Which would come first, preschool or high school?

By: Elie Gaines, founder of All Schools Considered

Elie Gaines, an educator dedicated to the idea of every child being given the opportunity to thrive in their educational experience, recognized a need and created All Schools Considered (ASC), a personalized school search service for families of children entering preschool to grade 12. With residents requesting services, and a positive response from the business community for family-oriented incentives for quality recruitment and retention, ASC is expanding into Oregon and joined the Bend Chamber in January 2016.

I’ve been asked if investing time, energy and resources into a search for a preschool is necessary, when high school is usually considered “the high stakes experience” for future choices in life. I invite you to consider this.

The basics:

  • We know that language development (e.g vocabulary) is most critical ages 0-5 and impactful in many ways over a lifetime.
  • We know that a quality preschool experience is a long-term indicator for college and career success, whether college or vocation-bound after high school.
  • We know that cognitive, academically-focused skills and performance in high school are an essential consideration for college entrance and for some vocational schools.

However, is the connection between cognitive skills (the processes of thinking) and non-cognitive skills (processes of doing) taught or encouraged in a quality preschool then reinforced throughout K-12 schooling to “set up” a student for post-high school options, thus opening doors and opportunities for life?

Lisa Bleich, author of “The Quiet Revolution: Looking Beyond Grades and Testing,” wrote of a former admissions officer’s thoughts on non-cognitive skills that are used by college admissions to see a student for who they are as a person and to predict long-term success, beyond short-term academic performance. As a business owner, I see these to be the same or similar skills an employer would also appreciate, whether it’s for a job requiring a college education or vocational proficiency. (Could this list also be used to create meaningful job interview questions?)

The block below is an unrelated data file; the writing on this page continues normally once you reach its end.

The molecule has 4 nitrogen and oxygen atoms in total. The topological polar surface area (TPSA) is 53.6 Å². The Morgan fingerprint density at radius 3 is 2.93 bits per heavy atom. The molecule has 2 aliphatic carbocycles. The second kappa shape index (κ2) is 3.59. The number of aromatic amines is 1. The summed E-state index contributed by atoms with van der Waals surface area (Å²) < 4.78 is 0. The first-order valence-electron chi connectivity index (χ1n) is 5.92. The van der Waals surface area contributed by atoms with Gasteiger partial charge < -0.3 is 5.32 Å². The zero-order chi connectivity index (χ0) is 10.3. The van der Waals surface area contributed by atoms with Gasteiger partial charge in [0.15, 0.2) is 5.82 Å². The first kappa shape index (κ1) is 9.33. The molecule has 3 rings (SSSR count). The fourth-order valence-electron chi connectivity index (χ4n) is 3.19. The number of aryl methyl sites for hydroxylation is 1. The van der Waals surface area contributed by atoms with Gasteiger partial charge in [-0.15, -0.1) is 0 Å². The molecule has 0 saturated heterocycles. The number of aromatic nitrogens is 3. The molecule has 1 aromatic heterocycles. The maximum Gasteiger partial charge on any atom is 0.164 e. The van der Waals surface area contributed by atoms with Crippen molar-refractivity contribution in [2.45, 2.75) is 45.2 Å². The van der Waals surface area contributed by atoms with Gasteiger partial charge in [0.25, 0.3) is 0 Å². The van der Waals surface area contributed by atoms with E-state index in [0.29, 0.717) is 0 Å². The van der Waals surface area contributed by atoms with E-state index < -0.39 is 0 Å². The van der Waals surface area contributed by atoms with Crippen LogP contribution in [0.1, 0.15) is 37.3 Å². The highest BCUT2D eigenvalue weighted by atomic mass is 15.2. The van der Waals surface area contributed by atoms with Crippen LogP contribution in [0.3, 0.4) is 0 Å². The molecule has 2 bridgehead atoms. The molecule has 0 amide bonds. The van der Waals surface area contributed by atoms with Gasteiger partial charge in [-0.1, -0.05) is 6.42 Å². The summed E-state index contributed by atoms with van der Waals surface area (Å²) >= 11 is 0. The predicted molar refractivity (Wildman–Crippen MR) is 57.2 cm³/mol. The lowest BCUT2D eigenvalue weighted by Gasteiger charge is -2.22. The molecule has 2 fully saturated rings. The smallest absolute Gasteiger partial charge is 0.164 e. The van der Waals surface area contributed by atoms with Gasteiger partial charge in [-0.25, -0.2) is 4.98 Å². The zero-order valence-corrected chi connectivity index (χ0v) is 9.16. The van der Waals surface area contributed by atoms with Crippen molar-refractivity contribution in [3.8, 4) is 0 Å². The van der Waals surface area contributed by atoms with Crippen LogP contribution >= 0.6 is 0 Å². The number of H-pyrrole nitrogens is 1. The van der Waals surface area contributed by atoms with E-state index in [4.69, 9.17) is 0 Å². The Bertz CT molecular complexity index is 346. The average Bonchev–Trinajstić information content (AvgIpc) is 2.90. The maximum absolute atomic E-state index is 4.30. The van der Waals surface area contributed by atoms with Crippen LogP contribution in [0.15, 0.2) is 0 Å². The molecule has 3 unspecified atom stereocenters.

• Grit (do what it takes to get the job done)
  • Self-control (contribute in a positive manner)
  • A growth mind-set (belief they can get smarter or better)
  • Positive self-image (feel empowered to take advantage of opportunities)
  • Realistic self-appraisal (recognize strengths and areas for growth)
  • Ability to lead, cooperate, collaborate (work well with others to achieve an outcome)
  • Community involvement (in-house or not)
  • Openness/tolerance (to those different than themselves)
  • Ability to handle system/the “isms” (how to live with and handle the system they’re in)
  • Availability of strong support person/network (to ask for help and have support, for long-term success)

Whether searching for a preschool, elementary, middle or a high school, consider asking the school how they would help a student develop these non-cognitive skills that may be of help to them on a college essay someday and, most importantly, could assist them in life as a person, whatever their path and journey.




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